Tate reconsiders Constable restitution (& other restitution news)

March 30 2015

Image of Tate reconsiders Constable restitution (& other restitution news)

Picture: Tate

The Art Newspaper reports that Tate Britain is reconsidering the restitution of the above painting by Constable, after 'new information' came to light. The museum had been ordered to hand the painting back to the heirs of Ferenc Hatvany by the UK government's spoliation panel. The panel also made some rather sharp criticisms of the way Tate had handled the case previously. 

Meanwhile, Charlotte Burns, also in the Art Newspaper reports that an early El Greco portrait is to be restituted - after it was exhibited last year at TEFAF for sale. The portrait above, of an unknown sitter, was in the collection of Julius Priester, who had to flee Austria after the 'anschluss' of 1938.

There's also a new movie about a restitution case, starring Helen Mirren. Woman in Gold charts Maria Altmann's quest to reclaim ownership of Klimt's famous Portrait of Adele Bloch-Bauer (below). More here about the film in The Guardian

The lawyer who helped Altmann secure the painting - against the fierce resistance of the Austrian government (the picture was in the Belvedere gallery) - was E Randol Schoenberg. He had a nice line in the press about these restituted pictures, calling them 'the last prisoners of World War 2'.

All of which raises the question about how long we should go on restituting pictures, a subject raised by the director of the Albertina Museum in Vienna, Klaus Albrecht Schröder, who says in The Art Newspaper:

“The international community should decide on a sensible time frame of 20 or 30 years from now [...] If we don’t set a time limit of around 100 years after the end of the Second World War, then we should ask ourselves why claims regarding crimes committed during the First World War should not still be valid; why we don't argue anymore about the consequences of the 1870-1871 Franco-Prussian war, and why we don't claim restitution of works of art that have been stolen during previous wars?”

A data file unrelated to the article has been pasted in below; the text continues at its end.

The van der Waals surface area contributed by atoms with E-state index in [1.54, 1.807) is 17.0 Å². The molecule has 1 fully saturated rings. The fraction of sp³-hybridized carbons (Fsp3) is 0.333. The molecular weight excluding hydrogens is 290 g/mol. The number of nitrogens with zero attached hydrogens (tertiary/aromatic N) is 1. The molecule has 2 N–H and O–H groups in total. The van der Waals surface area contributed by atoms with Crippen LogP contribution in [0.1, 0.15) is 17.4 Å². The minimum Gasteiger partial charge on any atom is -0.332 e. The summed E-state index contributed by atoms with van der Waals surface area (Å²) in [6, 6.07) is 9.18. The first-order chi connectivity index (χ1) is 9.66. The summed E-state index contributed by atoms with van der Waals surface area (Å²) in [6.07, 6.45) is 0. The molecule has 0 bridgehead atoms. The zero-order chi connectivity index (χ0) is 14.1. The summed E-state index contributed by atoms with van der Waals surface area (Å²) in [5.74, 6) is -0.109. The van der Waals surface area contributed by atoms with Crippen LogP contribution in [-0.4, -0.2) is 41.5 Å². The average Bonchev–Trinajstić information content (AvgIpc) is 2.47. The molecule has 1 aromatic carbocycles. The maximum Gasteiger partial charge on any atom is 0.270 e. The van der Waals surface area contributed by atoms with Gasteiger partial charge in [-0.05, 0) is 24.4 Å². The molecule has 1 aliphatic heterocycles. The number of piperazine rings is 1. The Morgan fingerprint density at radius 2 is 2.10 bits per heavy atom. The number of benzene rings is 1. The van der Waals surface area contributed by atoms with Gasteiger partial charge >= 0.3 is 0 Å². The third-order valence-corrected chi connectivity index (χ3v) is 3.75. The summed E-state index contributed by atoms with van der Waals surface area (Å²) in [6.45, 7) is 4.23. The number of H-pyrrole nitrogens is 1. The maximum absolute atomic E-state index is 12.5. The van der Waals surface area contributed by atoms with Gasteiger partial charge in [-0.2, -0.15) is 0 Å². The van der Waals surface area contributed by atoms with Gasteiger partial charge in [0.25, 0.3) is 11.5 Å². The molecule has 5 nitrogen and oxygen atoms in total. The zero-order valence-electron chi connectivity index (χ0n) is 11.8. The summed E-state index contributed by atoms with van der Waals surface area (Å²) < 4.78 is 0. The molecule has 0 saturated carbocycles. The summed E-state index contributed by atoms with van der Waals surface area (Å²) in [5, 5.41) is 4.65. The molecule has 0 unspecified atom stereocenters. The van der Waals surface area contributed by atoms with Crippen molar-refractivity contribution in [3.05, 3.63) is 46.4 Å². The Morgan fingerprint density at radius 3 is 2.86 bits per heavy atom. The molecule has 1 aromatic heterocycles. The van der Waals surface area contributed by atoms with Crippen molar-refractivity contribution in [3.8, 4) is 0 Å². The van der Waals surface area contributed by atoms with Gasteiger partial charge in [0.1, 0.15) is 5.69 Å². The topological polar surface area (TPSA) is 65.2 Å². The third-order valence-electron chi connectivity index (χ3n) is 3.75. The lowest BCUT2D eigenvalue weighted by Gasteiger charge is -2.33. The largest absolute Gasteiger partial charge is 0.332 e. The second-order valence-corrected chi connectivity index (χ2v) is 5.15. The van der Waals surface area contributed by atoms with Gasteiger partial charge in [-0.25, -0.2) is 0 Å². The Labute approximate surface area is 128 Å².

All of which is hard to argue against, on a purely logical level. There have been cases where governments have sought the return of works 'looted' centuries ago, such as the ludicrious claim by the French government on a painting by Nicholas Tournier stolen, they said, from a French museum in 1818 (AHN covered the case back in 2011). And cases from WW1 are not unheard of either. 

Personally, I would argue that restitution cases before WW2, or rather, the Nazi's rise to power in 1933, should be consigned to history. The idea of returning works of art, or indeed anything, taken from those post-1933 just because they were Jewish is a strong emotional one. I was involved in a couple of cases (one of which we made into an episode of 'Fake or Fortune?'), and it was satisfying to help put right such an injustice, even after all these years. 

But where should we end? Surely there must be an end point somewhere, even to WW2 restitution claims. Instead of a time limit, however, which is arbitrary and potentially rather unfair, I would favour a generational one. That is to say, we should decide at which point the clear injustice suffered by one generation can be said to have had an impact on subsequent generations. If, today, a living child or grandchild of someone who had their paintings stolen during WW2, came forward and said (for example) 'that's my Klimt', then it is impossible to they should not have it back.

But if the great, great grandchild of a Nazi victim came forward? Would it be easy to say, four generations later, that their life chances were materially affected by not owning the Kilmt, or sharing in its proceeds? Who is to say that their parents or grandparents might not have sold the painting, and spent the money, long before they were born? So I would set a limit of a maximum of three generations since the alleged crime - in other words, if the great-grandchild of the first victim can prove ownership, they should benefit. But for subsequent generations, we should move on.  

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